Ideally, the West Bengal government should invite large automobile manufactures such as Maruti Suzuki, Hyundai Motors, Tata Motors, Mahindra & Mahindra, Kia Motors, Toyota Kirloskar, Skoda Auto, Honda Cars and Renault to have a look at the Uttarpara site and pick up any one of them willing to set up a production or assembly unit there. West Bengal is the only major industrial state, which does not have an automobile manufacturing unit for the present. Still regarded as an industrial power house of Eastern India, a new generation automobile factory will vastly improve Bengal’s image apart from generating a good number of jobs, directly or indirectly. Globally, automobile manufacturing is regarded as an engine of growth. Currently, Kolkata ranks ninth in annual passenger car sales, just below Chennai, which accounts for 30 percent of the entire country’s car manufacturing activity. Normally, any automobile manufacturer would like to have a base in Bengal. This explains why the Tatas were keen to set up a plant in Bengal in 2010. Interestingly, national car sales had beaten all bumps to grow 27 percent last year. A record number of 3.8 million passenger cars and commercial vehicles were sold in India in 2021.
Coming back to the issue of lakhs of acres of idle industrial land held by closed units in the country and the need for unlocking these priceless immovable assets, every state government should find ways to take over such lands and hand them over to willing industrial investors. Several states are faced with the problem of industrial closure. Even the industrially fast growing Gujarat is not out of the ambit. In the state government’s own admission, 1,500 industrial units are shut down in the Gujarat Industrial Development Corporation (GIDC) estates alone. The industrial units in different estates in 21 Gujarat districts were shut due to “lack of demand and financial issues”, among other reasons, the state government said in written replies to questions from different MLAs during the earlier Assembly session.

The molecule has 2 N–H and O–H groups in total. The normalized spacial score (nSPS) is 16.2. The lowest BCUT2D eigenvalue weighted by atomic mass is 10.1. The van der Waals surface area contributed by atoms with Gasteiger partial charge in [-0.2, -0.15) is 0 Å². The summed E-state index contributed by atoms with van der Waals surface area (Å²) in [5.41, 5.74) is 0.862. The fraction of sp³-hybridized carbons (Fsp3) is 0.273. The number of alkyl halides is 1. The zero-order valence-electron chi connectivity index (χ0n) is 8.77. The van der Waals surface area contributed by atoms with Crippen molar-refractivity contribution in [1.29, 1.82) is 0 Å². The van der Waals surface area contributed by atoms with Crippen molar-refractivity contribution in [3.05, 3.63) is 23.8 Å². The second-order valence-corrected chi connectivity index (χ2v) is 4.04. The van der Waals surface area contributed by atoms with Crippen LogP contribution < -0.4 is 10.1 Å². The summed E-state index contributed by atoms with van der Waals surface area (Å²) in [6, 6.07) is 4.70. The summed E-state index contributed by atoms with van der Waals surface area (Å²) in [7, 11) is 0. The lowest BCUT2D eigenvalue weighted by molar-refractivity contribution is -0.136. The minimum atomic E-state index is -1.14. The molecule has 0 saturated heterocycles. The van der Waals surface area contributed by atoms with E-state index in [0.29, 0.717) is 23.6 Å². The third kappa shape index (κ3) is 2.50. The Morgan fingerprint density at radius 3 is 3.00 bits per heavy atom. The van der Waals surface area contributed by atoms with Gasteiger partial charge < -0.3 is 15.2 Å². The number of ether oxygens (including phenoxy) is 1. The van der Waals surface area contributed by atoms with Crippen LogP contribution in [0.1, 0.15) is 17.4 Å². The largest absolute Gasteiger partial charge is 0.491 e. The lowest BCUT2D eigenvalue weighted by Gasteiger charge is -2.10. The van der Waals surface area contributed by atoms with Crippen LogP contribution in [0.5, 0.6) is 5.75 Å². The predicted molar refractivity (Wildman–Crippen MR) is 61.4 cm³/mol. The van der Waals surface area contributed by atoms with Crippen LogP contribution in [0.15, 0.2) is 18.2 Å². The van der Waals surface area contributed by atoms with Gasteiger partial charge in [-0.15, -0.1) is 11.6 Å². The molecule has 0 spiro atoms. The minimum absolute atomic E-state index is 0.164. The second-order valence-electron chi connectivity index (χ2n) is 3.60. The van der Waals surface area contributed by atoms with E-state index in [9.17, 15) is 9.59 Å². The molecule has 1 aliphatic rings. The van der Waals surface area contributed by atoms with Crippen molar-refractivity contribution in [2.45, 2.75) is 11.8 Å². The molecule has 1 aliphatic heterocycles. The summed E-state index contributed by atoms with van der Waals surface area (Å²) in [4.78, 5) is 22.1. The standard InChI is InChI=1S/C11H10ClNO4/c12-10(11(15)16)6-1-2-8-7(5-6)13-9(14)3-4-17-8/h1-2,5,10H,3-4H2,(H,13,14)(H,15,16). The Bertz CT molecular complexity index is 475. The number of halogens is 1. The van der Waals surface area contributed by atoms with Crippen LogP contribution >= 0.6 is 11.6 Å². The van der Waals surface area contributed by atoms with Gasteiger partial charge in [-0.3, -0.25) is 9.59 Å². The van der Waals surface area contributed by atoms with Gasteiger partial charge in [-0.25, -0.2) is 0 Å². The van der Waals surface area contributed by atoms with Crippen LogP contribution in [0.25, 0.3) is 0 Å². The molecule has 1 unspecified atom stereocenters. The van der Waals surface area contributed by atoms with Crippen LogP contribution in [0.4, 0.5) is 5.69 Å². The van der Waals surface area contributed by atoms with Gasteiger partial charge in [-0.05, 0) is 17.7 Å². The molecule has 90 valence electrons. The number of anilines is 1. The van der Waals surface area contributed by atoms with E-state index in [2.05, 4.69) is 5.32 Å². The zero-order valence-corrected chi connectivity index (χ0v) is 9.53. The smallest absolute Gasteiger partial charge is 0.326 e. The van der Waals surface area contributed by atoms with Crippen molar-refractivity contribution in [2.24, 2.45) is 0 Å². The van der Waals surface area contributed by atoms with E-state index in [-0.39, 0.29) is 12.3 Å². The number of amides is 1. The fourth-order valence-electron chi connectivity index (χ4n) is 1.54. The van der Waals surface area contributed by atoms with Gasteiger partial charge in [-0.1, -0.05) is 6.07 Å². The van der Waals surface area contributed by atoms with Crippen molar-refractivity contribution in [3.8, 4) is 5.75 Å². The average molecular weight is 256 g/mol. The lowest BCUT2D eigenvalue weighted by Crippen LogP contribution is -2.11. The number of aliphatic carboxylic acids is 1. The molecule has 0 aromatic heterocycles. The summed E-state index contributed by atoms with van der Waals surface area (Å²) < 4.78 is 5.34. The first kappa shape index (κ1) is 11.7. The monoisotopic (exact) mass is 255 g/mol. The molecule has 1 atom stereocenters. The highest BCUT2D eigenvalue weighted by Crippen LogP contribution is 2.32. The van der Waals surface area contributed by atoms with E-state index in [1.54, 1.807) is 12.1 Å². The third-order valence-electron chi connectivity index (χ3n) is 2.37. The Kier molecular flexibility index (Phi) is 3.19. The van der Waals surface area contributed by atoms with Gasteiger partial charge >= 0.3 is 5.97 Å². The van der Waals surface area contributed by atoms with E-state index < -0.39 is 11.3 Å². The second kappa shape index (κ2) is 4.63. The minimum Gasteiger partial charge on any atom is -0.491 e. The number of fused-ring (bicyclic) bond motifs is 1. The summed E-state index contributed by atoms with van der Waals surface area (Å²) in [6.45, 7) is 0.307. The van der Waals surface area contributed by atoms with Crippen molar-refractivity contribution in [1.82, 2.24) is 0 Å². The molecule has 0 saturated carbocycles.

In some of the states, industrial units are also forced to shut down for repeatedly flouting the pollution control norms. In Maharashtra, as many as 834 factories have been closed under the orders of the Maharashtra Pollution Control Board (MPCB). All of them were located in Maharashtra Industrial Development Corporation (MIDC) estates. These closed factories — mostly chemical or pharmaceutical units — included 49 in Pune, 380 in Ulhasnagar, 170 in Ambernath and Dombivli, 81 in Tarapur, 23 in Chiplun, seven in Taloja, and eight in Patalganga, Roha and Mahad each.